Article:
I only own Reginald-1, so that's all I would be able to work with. I assume, though, the corrections and additions in Reginald-3 are arranged so that it would be relatively easy to locate the entries that needed updating? In other words, that a Reginald-3 armed editor wouldn't have to re-do all the work of someone like me wielding only Reginald-1? Chavey 01:21, 13 September 2011 (UTC)
It's fairly straightforward: the two Reginalds use the same numbering scheme and all corrected records in Reginald-3 use the book ID from Reginald-1. I suppose if all you have is Reginald-3, some entries may require additional research, but it should be manageable. Ahasuerus 03:01, 13 September 2011 (UTC)
I've created an initial stab at a Project Page for this. I included the progress Mhhutchins listed above, and if anyone else wants to add something (or improve the page in other ways), please do. Chavey 03:05, 13 September 2011 (UTC)

Series ordering

The help screens for Title Series warns us that we can't be sure about how things will be ordered (other than books with a specific Series Number). However, it does seem to be the case that within a particular series the following ordering is always observed:

  1. Books/stories in the series with no assigned numbers (in "random" order);
  2. Books in the series with assigned numbers, in the defined order;
  3. All sub-series (in "random" order).

Am I correct that this "partial ordering" will always hold? Chavey 00:49, 16 September 2011 (UTC)

I'd have to check the code again - I don't think it's random any more, I did a bit of work on Sub-Series Ordering although the desired effect may not have been achieved. I presume this is from your recent Destroyer/New Destroyer work? I'm not sure we know how to deal with it perfectly - I'm not happy with "Discworld" and "Discworld - Childrens" and "Tiffany Aching" series yet, but am at a loss as to how to cope with a title being in multiple series/sub-series, which I think is the underlying problem. BLongley 02:35, 16 September 2011 (UTC)
One thing I have found recently is that I'm a bit dissatisfied with the inability to insert shortfiction within a "series" into the slots between novels. It may be time to consider decimal series numbers like "3.5" to indicate a shortfiction that takes place between Novels 3 and 4. BLongley 02:35, 16 September 2011 (UTC)
Yes, the question arose from "The Destroyer" and "The New Destroyer". I wanted the latter series to come after all the titles of the former, so initially I set its "Series Parent Position" to be the value one after the last book of the primary series. That had the desired effect of putting it at the end; but made it look like the entire new series was book #146 of the old series. So I'm assuming that if I just remove that number that the sub-series will still appear after all of the original books, which is the desired effect. But it made me wonder if there was at least that level of consistency in how the code handled the series ordering. I was surprised, for example, that the unnumbered books in a series weren't in alphabetical order, nor chronological order, nor separated between novels and short fiction, nor any other obvious ordering. So I wasn't sure I could count on my assumption about even this level of ordering.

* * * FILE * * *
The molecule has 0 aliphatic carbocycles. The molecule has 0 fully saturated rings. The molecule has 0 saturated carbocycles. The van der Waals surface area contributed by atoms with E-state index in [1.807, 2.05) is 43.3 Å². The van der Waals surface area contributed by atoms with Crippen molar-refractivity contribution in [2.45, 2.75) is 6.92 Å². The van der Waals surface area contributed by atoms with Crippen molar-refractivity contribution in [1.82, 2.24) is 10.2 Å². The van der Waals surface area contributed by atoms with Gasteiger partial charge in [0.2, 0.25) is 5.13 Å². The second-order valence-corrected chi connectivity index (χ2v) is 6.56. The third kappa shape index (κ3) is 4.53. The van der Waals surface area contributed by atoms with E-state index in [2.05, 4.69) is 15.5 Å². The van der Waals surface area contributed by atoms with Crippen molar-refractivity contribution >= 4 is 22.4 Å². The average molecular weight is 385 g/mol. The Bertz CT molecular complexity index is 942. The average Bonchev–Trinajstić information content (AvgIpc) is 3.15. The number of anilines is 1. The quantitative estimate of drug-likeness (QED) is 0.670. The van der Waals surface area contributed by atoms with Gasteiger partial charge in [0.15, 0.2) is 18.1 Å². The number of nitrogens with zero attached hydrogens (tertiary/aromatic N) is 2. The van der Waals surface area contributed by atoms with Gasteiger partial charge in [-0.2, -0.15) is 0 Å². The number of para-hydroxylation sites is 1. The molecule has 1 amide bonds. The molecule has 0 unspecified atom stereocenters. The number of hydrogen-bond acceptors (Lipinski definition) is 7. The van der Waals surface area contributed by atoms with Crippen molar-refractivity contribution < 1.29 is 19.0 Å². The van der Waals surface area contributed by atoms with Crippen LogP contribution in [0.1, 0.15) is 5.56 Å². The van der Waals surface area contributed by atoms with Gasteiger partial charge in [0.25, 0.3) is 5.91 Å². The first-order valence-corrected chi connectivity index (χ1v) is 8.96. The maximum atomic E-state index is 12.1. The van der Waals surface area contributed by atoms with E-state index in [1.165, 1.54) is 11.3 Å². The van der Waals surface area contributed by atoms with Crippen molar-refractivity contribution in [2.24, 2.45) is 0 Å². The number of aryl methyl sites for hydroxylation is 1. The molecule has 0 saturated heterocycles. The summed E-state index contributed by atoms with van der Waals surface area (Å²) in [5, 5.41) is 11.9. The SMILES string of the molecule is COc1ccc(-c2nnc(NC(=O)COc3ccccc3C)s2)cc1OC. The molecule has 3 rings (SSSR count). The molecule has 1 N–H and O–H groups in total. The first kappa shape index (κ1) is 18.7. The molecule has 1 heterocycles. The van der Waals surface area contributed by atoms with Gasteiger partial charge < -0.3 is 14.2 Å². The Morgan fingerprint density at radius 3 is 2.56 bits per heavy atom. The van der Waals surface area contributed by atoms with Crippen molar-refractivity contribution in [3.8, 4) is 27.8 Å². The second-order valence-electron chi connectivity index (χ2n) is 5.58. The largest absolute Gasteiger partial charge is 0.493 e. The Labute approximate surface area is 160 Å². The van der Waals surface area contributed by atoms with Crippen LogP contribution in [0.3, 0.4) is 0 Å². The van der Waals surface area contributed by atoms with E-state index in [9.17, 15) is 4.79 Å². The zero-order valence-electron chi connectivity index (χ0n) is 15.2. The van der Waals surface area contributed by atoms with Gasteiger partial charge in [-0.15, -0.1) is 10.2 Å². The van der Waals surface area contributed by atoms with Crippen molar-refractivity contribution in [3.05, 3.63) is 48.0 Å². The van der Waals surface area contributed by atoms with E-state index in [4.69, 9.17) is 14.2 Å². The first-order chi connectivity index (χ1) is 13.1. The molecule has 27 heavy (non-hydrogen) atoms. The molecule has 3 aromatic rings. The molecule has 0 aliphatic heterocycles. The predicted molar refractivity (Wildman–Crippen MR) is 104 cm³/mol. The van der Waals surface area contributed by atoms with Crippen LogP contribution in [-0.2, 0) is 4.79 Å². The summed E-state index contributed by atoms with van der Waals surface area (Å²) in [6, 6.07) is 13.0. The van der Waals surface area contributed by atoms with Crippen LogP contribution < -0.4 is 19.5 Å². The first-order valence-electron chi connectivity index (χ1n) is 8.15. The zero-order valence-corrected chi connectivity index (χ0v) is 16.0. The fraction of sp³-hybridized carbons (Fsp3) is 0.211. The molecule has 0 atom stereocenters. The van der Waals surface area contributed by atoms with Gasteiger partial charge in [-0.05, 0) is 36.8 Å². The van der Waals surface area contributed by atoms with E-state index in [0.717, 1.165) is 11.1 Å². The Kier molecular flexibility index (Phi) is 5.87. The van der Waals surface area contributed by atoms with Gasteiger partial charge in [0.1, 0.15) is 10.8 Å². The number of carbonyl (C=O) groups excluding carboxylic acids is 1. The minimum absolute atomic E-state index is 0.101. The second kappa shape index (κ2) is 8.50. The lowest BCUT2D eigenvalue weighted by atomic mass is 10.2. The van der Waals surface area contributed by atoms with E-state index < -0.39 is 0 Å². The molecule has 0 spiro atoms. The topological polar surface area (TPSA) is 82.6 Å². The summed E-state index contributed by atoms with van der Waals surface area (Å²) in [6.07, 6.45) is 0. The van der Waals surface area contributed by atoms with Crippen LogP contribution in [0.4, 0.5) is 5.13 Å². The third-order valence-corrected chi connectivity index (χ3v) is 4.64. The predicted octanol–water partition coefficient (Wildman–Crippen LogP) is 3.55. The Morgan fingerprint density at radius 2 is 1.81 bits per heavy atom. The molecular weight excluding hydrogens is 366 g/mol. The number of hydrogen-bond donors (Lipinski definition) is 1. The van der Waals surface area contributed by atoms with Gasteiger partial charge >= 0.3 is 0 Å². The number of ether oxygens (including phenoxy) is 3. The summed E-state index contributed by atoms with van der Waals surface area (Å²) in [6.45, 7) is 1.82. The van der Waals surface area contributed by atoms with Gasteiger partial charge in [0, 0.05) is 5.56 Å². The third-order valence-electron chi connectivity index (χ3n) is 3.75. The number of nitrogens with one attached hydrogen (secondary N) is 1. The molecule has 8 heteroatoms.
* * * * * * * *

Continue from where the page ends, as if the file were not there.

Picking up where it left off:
By the way, I like your idea about inserting shortfiction as "3.5", although if you implement that, I would suggest that such a title be ordered properly, but left unnumbered in the series presentation. Chavey 02:56, 16 September 2011 (UTC)

Ah, the right theme at the right time. I have an problem in the ordering of this series. There is a (three-part) sub-series which ran as #22-#24 of the main shortfiction series. I would have liked to put it in the right order, but that didn't work out: instead it is put at the end of the list. Would it be possible to solve that (minor) problem?Stonecreek 15:50, 17 September 2011 (UTC)

I don't think there's any way to do what you want, at least not with the current code. The system will always try to put sub-series after any numbered books, which will prevent your getting the results you want. I've accomplished some ordering of sub-series in Rainbow Magic, but I had the advantage of all of the numbered books being in sub-series -- although I had to use the overall numbering (which the publishers do) instead of numbering each sub-series from 1 to 7 (like Amazon, etc., do). Chavey 03:49, 21 September 2011 (UTC)
Actually, you could have used 1 to 7 for books within each sub-series. BLongley 16:18, 21 September 2011 (UTC)
I was thinking about doing that, and still using the number positions for the individual sub-series, since that would keep everything in the correct order. So then "Jewel Fairies" would be #22, but the first book in the series would be Jewel Fairies #1. The two advantages of using the continuous numbering in this situation were: (1) That's the numbering used by Orchard Books on their web site; (2) Because of the large number of books in the series, this makes it easy to verify that we actually have all of the books (in this part) of the series. But I suspect those reasons wouldn't apply to very many other situations. Chavey 17:23, 21 September 2011 (UTC)
But I don't think that will be applicable for you. I suspect your only hope is to file a Feature Request to add that capability, and then try to remember that you wanted this fix-up when/if that FR is implemented. Chavey 03:49, 21 September 2011 (UTC)
Bill, thank you for your overview, I think in this case I will 'ignore' the sub-series and put the information in brackets (Die Elianer #1 etc.). That way they remain in the correct order. Stonecreek 08:24, 21 September 2011 (UTC)